Nagle the hero
A super-human effort from legend Darren Nagle was the cornerstone of a sensational victory for the mighty Moonee Valley.
This premiership completed an unprecedented hat-trick of flags for our First Eleven.
When Greg Peters lost the toss, Moonee Valley found itself, for the first time in 10 seasons, without the luxury of batting first in a Luscombe Shield Grand Final. The game started with the usual caution and commitment needed to win these sorts of games, and the Valleys had to wait for 10 overs before they tasted their first success. Against the run of play, Gordon swung lustily at an Ian Denny outswinger and spooned a simple catch to the grateful Michael Harvey.
In contrast to Gordon's lack of application, Haigh and McMullin served Taylors Lakes with surety and batted until well beyond the tea interval. At 86, and with only the one breakthrough, the Valley bowlers seemed to be up against it. But, as often happens in cricket and especially in finals, a game can turn very quickly.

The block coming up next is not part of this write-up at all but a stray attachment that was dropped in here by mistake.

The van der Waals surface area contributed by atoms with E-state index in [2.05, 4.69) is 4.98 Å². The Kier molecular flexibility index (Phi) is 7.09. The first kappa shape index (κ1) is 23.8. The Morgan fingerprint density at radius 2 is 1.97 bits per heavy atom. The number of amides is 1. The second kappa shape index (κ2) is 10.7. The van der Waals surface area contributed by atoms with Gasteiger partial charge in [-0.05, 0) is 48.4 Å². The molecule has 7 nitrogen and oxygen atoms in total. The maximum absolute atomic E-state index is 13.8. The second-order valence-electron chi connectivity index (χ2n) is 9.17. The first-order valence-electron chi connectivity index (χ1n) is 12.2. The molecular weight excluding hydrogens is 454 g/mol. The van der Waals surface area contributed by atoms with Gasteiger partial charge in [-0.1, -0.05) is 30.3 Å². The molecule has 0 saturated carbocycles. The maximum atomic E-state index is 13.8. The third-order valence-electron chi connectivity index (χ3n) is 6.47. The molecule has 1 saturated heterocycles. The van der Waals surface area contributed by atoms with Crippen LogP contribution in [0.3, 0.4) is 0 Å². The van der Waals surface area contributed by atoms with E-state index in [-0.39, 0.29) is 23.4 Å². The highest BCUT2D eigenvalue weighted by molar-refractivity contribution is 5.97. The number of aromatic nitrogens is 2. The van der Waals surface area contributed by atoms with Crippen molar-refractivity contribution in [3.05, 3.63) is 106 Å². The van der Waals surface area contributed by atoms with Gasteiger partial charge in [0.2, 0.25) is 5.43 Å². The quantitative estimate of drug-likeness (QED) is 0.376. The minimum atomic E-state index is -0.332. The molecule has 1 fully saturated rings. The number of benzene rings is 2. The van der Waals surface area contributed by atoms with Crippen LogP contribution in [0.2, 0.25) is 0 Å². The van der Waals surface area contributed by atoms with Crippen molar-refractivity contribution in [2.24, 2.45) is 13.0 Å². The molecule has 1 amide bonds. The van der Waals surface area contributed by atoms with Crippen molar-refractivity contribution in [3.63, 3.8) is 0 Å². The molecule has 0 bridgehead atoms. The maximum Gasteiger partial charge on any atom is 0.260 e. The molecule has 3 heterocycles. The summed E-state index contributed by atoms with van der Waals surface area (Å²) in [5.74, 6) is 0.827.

Firstly, the stubborn Haigh presented Michael Harvey with his second catch, courtesy of a Paul Nicol leg cutter which induced a simple edge. Next, our opposition's most prolific run-scorer, Thorley, came and went in the twinkling of an eye. After an unconvincing mishit to get off the mark first ball, he followed that with a rather ambitious second ball back foot drive off the wily leg spin of Ian Denny. The result was a thin edge and a third Mick Harvey catch. In the next over, the classy McMullin was dismissed by Paul Nicol, via the safe hands of Greg Peters. Taylors Lakes was suddenly in trouble at 4 for 87.
Neuwett and Collins took the initiative and scored freely in a partnership of 50, made in good time. But just as they had arrived at the crease together, they departed together, in quick succession. First Neuwett, caught by Craig Brown off Darren Nagle and then Collins in the next over, predictably lofting Denny to deep mid wicket where a very reliable Paul Nicol, having a great day, took a crucial catch.
Hojnik and Just batted well and began to restore the situation for the Lakers. Their initial caution was replaced by assertion until near stumps, and the score had escalated to 186. Enter Moonee Valley's equivalent to a young Doug Walters, Matt Gauci. He didn't disappoint either, bowling Hojnik in the final over. At stumps, Taylors Lakes was 7 for 186.